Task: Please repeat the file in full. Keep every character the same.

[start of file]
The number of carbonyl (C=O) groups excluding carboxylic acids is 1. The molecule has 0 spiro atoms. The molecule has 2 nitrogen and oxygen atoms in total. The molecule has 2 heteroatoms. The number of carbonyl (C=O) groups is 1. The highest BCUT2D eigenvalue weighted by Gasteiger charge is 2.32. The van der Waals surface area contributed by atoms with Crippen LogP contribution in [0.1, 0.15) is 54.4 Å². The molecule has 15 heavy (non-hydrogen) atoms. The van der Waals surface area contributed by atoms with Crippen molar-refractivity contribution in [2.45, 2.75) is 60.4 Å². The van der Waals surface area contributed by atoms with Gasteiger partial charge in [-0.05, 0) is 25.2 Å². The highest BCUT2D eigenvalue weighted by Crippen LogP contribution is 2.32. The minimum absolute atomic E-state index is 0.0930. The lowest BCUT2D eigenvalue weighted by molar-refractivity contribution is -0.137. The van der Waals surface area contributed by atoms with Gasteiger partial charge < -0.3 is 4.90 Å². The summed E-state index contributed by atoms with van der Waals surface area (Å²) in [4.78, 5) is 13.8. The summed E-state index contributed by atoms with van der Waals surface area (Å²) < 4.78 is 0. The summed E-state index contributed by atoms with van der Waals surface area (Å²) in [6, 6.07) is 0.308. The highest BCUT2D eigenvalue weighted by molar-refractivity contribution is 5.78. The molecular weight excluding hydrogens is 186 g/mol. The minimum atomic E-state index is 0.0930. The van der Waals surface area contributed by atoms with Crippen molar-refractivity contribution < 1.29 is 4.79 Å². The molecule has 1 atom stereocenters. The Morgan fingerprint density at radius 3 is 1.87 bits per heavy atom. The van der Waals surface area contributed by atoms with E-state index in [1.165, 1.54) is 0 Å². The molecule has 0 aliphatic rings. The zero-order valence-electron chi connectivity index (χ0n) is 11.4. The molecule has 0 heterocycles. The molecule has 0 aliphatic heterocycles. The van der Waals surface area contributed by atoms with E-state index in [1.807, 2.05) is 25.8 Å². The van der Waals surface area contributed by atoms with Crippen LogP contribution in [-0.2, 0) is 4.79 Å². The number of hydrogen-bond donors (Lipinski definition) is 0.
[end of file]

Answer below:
The number of carbonyl (C=O) groups excluding carboxylic acids is 1. The molecule has 0 spiro atoms. The molecule has 2 nitrogen and oxygen atoms in total. The molecule has 2 heteroatoms. The number of carbonyl (C=O) groups is 1. The highest BCUT2D eigenvalue weighted by Gasteiger charge is 2.32. The van der Waals surface area contributed by atoms with Crippen LogP contribution in [0.1, 0.15) is 54.4 Å². The molecule has 15 heavy (non-hydrogen) atoms. The van der Waals surface area contributed by atoms with Crippen molar-refractivity contribution in [2.45, 2.75) is 60.4 Å². The van der Waals surface area contributed by atoms with Gasteiger partial charge in [-0.05, 0) is 25.2 Å². The highest BCUT2D eigenvalue weighted by Crippen LogP contribution is 2.32. The minimum absolute atomic E-state index is 0.0930. The lowest BCUT2D eigenvalue weighted by molar-refractivity contribution is -0.137. The van der Waals surface area contributed by atoms with Gasteiger partial charge < -0.3 is 4.90 Å². The summed E-state index contributed by atoms with van der Waals surface area (Å²) in [4.78, 5) is 13.8. The summed E-state index contributed by atoms with van der Waals surface area (Å²) < 4.78 is 0. The summed E-state index contributed by atoms with van der Waals surface area (Å²) in [6, 6.07) is 0.308. The highest BCUT2D eigenvalue weighted by molar-refractivity contribution is 5.78. The molecular weight excluding hydrogens is 186 g/mol. The minimum atomic E-state index is 0.0930. The van der Waals surface area contributed by atoms with Crippen molar-refractivity contribution < 1.29 is 4.79 Å². The molecule has 1 atom stereocenters. The Morgan fingerprint density at radius 3 is 1.87 bits per heavy atom. The van der Waals surface area contributed by atoms with E-state index in [1.165, 1.54) is 0 Å². The molecule has 0 aliphatic rings. The zero-order valence-electron chi connectivity index (χ0n) is 11.4. The molecule has 0 heterocycles. The molecule has 0 aliphatic heterocycles. The van der Waals surface area contributed by atoms with E-state index in [1.807, 2.05) is 25.8 Å². The van der Waals surface area contributed by atoms with Crippen LogP contribution in [-0.2, 0) is 4.79 Å². The number of hydrogen-bond donors (Lipinski definition) is 0.